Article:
Major retailers and shipping operators are advising shoppers to buy their Christmas presents early as the country gears up for one of the biggest and most online-driven festive seasons ever.
Christmas is the most important period for the nation’s retailers, making up a significant portion of companies’ yearly earnings, and many are expecting the silly season to be predominantly online as COVID-19 turns the retail sector on its head.
Ruslan Kogan, the chief executive and founder of $2.3 billion online retailer Kogan, told The Age and The Sydney Morning Herald retailers had already been experiencing Christmas-like volumes for the last eight months, but he still expected the final quarter of the year to be “massive”.
Mr Kogan has spent the last few months building up the inventory level at his business to the highest its ever been in preparation for the end-of-year rush, which he’s dubbed the “e-commerce Christmas”.
While events such as Black Friday and Cyber Monday have increased the number of Australians shopping online for presents in recent years, physical retailers still capture much of the spending in the weeks leading up to December 25. But not this year, says Mr Kogan.
“With social distancing and all the precautions, people aren’t going to want to go into a crowded football stadium-like environment at their local shopping centre,” he said.
“So they’re going to be doing more and more purchasing online and Christmas sales are going to be shifting earlier and earlier into the year.”
This will mean October and November will be bigger than ever for retailers selling goods online, especially as lengthy shipping delays stoke fears of goods arriving on time. On Monday, Australia Post warned it this holiday season would be its busiest ever, and told shoppers to plan ahead.
Logistics operators, responsible for the distribution of goods ordered online, are also gearing up for a major pre-Christmas rush. Leigh Williams, managing director of third-party fulfilment company eStore Logistics, said he was forecasting demand to be as much as triple the usual.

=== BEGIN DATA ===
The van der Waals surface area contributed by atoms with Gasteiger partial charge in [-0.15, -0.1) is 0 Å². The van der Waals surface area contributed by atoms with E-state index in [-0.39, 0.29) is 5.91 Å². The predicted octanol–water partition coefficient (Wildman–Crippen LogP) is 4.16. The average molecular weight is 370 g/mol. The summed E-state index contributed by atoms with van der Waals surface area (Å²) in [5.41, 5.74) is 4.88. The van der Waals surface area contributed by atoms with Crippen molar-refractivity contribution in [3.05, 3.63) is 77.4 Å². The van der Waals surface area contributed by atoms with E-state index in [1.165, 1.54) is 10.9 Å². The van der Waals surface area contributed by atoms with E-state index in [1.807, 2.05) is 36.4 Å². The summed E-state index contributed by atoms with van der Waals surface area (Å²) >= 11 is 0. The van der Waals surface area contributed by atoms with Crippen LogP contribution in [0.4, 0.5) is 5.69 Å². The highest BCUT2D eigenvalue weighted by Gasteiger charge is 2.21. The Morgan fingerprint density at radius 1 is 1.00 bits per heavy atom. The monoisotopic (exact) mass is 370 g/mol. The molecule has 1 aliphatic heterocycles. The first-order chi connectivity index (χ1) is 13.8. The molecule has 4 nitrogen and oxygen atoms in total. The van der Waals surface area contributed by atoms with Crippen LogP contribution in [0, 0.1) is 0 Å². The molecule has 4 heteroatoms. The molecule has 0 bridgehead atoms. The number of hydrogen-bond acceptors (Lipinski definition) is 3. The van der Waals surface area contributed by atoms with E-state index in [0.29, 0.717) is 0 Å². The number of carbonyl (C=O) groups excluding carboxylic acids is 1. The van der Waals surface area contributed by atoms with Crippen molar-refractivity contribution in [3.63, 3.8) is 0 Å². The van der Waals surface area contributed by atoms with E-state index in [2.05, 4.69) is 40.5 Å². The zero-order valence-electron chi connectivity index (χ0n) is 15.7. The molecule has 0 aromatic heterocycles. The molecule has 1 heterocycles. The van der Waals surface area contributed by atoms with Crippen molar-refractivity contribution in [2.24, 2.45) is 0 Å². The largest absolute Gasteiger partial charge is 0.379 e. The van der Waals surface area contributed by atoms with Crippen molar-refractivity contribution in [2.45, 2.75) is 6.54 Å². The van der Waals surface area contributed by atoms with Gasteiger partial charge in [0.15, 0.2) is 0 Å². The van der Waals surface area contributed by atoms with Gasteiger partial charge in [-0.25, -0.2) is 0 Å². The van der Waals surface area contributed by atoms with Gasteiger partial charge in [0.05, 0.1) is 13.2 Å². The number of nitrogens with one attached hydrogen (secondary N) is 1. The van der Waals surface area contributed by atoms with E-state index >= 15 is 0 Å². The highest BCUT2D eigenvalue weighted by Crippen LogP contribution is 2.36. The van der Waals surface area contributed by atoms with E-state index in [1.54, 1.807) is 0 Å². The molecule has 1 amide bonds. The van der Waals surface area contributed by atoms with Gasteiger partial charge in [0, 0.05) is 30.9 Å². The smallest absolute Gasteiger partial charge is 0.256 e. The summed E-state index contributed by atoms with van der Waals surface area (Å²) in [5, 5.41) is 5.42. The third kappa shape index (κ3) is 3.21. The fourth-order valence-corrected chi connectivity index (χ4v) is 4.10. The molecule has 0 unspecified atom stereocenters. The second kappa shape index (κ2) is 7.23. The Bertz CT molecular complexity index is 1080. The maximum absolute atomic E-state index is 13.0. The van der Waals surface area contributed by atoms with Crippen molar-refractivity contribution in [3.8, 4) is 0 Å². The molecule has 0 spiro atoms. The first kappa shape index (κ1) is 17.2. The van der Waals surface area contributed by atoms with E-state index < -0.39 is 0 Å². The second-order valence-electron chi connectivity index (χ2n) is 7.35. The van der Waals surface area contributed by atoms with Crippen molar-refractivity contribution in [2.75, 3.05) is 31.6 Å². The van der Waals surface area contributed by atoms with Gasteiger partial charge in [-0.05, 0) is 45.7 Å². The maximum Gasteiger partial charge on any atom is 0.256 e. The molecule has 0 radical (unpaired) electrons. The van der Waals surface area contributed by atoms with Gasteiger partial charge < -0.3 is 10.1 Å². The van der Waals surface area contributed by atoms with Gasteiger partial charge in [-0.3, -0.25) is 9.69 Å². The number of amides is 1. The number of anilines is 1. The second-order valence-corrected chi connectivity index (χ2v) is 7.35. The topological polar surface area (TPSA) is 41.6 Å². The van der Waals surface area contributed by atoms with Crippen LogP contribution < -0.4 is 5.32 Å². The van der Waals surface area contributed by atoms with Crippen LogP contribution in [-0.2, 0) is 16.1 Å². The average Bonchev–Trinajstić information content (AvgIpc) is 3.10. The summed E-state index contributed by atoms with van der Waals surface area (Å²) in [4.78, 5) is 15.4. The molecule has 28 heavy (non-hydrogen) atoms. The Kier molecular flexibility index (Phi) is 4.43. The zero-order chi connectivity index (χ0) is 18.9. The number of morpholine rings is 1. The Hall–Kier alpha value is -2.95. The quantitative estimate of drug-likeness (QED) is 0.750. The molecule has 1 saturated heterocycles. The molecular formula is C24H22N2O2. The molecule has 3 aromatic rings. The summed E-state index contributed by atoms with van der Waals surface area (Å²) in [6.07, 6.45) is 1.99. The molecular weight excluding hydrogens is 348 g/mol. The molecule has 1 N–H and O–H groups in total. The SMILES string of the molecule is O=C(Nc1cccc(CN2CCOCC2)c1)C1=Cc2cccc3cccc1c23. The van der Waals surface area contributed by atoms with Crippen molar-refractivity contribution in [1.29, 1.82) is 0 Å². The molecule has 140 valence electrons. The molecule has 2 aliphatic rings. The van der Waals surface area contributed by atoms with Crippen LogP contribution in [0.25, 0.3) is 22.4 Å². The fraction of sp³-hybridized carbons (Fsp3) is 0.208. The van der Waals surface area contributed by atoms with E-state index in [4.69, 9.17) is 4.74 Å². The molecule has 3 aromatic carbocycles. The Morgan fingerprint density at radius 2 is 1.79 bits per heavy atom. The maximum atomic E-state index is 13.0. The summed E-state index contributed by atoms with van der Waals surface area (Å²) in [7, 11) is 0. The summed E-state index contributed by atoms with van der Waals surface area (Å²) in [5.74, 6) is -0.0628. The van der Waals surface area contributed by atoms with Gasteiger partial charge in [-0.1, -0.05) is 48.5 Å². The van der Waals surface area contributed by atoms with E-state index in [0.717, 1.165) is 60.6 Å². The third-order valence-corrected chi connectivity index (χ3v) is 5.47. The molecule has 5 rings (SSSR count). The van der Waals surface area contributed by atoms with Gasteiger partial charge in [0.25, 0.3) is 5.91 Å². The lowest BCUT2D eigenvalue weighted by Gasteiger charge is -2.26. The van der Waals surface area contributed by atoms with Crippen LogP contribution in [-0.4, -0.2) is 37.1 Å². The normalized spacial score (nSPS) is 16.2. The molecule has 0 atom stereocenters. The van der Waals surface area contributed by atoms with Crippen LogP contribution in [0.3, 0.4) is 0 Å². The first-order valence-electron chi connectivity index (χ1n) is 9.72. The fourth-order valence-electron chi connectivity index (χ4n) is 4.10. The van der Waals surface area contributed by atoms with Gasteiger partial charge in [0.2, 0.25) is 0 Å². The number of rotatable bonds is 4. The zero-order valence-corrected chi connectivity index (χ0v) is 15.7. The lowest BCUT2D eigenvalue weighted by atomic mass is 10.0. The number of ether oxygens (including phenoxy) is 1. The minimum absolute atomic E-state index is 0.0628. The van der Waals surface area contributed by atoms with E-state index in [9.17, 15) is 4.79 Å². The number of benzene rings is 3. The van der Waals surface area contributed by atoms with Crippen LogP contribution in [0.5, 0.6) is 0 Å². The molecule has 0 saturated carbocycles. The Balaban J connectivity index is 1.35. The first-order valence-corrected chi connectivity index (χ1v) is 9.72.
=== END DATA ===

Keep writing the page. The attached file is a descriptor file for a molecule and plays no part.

“Typically each year we see an uptick of about 80 to 90 per cent leading into Black Friday and the festive period, but due to COVID and consumers shifting online, we’ve already seen that level of increase,” Mr Williams said.
“We’re expecting another 50 to 100 per cent increase on what we’re already seeing for Christmas.”
In September, e-commerce orders grew by 51 per cent in New South Wales and 173 per cent in Victoria, Mr Williams said. Both he and Mr Kogan are expecting November will be a bigger month for sales than December due to this eye-watering increase in online demand.
However, while the online boom will be welcomed by retailers with well-established online presences, those more reliant on physical stores are concerned lockdowns and social distancing measures could diminish their sales.
Mark Rubbo, the managing director of Victorian bookstore chain Readings, usually sees 4000 people flow through his stores a day in the peak Christmas rush. This year, he’s calculated that number could be down to at most 1200 due to social distancing restrictions.
Online will partially make up for the decline, but Mr Rubbo warned the profits were far lower, leaving the bookseller pessimistic about his outlook for the Christmas period. He too is pushing shoppers to start buying in November.
“We’re trying to encourage people to shop early because if we can shift the shopping and spread it out over November and early December, we might be able to get to somewhere similar [to last year],” he said.
However, these plans may be stymied by the continuing lockdown in Victoria, with Mr Rubbo calling on the state government to “be creative” and make sure plans were in place to allow retailers to reopen safely by the end of October.
“If they can’t let retail reopen by the end of October, it’s going to be a total disaster for the economy and for everyone’s wellbeing,” he said.
Source: Thanks smh.com